Grace's Mosaic Moments


Saturday, May 8, 2021

Squirrel Humor

 An emphasis on humor this week . . .

Below is one of those unattributed gems that pop up on Facebook. It was titled: "The Best Argument for the Oxford Comma." 

 

 

BAND CONCERT - LIVE!

To my great joy, on Thursday evening the Lake Mary High School Symphonic Band and Wind Ensemble performed in their first concert since the beginning of the Pandemic. It was truly soul-stirring to hear even the 9th and 10th graders playing with all the aplomb of professionals. And the performance of a select group of mostly 11th and 12th graders was even more amazing. (Our Riley, a 10th grader, was part of this elite ensemble.) There were also three stunning performances by soloists on the marimba. The applause, shouts, and standing ovation were well deserved. And all but one percent ( perhaps less) of the audience accepted the responsibility of wearing masks. Here's looking forward to many more concerts, including the revival of Jazz Band.

The Wind Ensemble (not just wind instruments despite the name)



 

 And now . . . a bit of humor found on Facebook (also unattributed)

Squirrel Tale

The Presbyterian church called a meeting to decide what to do about their squirrel infestation.  After much prayer and consideration, they concluded that the squirrels were predestined to be there, and they should not interfere with God’s divine will.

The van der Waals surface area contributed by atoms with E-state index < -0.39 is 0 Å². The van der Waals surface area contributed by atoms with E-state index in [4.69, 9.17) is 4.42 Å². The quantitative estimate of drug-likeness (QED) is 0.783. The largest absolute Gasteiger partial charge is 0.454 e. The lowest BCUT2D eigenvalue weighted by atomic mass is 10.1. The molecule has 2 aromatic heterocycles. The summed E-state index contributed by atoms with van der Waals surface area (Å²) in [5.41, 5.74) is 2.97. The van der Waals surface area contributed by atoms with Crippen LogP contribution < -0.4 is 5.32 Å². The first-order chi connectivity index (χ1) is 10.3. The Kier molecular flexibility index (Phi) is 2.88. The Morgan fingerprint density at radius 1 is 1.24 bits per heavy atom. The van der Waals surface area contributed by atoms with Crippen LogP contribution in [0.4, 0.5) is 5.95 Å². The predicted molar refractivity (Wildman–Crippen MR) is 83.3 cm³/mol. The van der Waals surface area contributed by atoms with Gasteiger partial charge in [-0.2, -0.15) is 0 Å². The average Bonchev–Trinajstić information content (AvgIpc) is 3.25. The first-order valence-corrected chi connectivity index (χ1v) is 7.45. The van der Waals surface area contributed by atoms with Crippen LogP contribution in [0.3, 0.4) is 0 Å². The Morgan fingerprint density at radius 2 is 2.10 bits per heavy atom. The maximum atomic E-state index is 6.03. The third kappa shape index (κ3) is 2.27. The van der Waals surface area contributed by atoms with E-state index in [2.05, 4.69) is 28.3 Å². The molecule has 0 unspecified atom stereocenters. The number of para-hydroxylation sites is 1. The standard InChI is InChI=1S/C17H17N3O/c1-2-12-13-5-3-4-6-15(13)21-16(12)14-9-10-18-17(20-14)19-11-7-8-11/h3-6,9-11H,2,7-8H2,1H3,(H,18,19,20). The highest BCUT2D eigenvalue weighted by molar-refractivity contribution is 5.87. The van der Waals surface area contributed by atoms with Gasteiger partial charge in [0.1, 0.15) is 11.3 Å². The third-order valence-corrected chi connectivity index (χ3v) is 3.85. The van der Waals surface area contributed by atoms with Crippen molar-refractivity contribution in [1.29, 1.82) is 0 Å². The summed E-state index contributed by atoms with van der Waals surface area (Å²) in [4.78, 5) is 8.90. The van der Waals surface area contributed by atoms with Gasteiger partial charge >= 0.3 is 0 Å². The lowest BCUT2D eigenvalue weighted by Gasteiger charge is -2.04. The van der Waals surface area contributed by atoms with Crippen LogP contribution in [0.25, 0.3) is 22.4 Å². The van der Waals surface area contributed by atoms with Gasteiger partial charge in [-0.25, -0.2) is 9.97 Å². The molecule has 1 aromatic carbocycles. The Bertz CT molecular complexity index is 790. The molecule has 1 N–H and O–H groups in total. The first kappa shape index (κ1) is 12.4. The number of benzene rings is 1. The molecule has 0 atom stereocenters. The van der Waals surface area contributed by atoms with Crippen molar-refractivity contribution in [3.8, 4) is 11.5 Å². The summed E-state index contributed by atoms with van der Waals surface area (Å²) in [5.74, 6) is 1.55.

At the Baptist church, the squirrels had taken an interest in the baptistry.  The deacons met and decided to put a water-slide on the baptistry and let the squirrels drown themselves.  The squirrels liked the slide and, unfortunately, knew instinctively how to swim, so twice as many squirrels showed up the following week.

The Lutheran church decided that they were not in a position to harm any of God’s creatures.  So, they humanely trapped their squirrels and set them free near the Baptist church.  Two weeks later, the squirrels were back when the Baptists took down the water-slide.


The Episcopalians tried a much more unique path by setting out pans of whiskey around their church in an effort to kill the squirrels with alcohol poisoning.  They sadly learned how much damage a band of drunk squirrels can do.


But the Catholic church came up with a more creative strategy!  They baptized all the squirrels and made them members of the church.  Now they only see them at Christmas and Easter.


Not much was heard from the Jewish synagogue.  They took the first squirrel and circumcised him.  They haven’t seen a squirrel since.

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 I'd like to recommend a real "buy," particularly if you subscribe to Kindle Unlimited (where all four books are FREE). I'm really fond of my SciFi/Fantasy/Paranormal series, Blue Moon Rising. I hope you will enjoy reading it as much as I enjoyed writing it.



Rebel Princess, Sorcerer's Bride, The Bastard Prince, and Royal Rebellion - all in one neat little package. For a link to Amazon, click here.

~ * ~

 

For a link to Blair's Facebook Author Page, click here.

 For Blair's website, click here.

 Thanks for stopping by,

Grace/Blair Bancroft 

Saturday, May 1, 2021

Part 2 of Grace's First Blog

 

 My two all-time Best-Sellers


A war widow, a second chance & a resounding surprise


 

A bride's new home has a host of unexpected residents

  

Runners-up

 

Can a marriage of convenience triumph over a deadly curse?

 

A young woman encounters misogyny, smugglers, a ghost cat, & an earl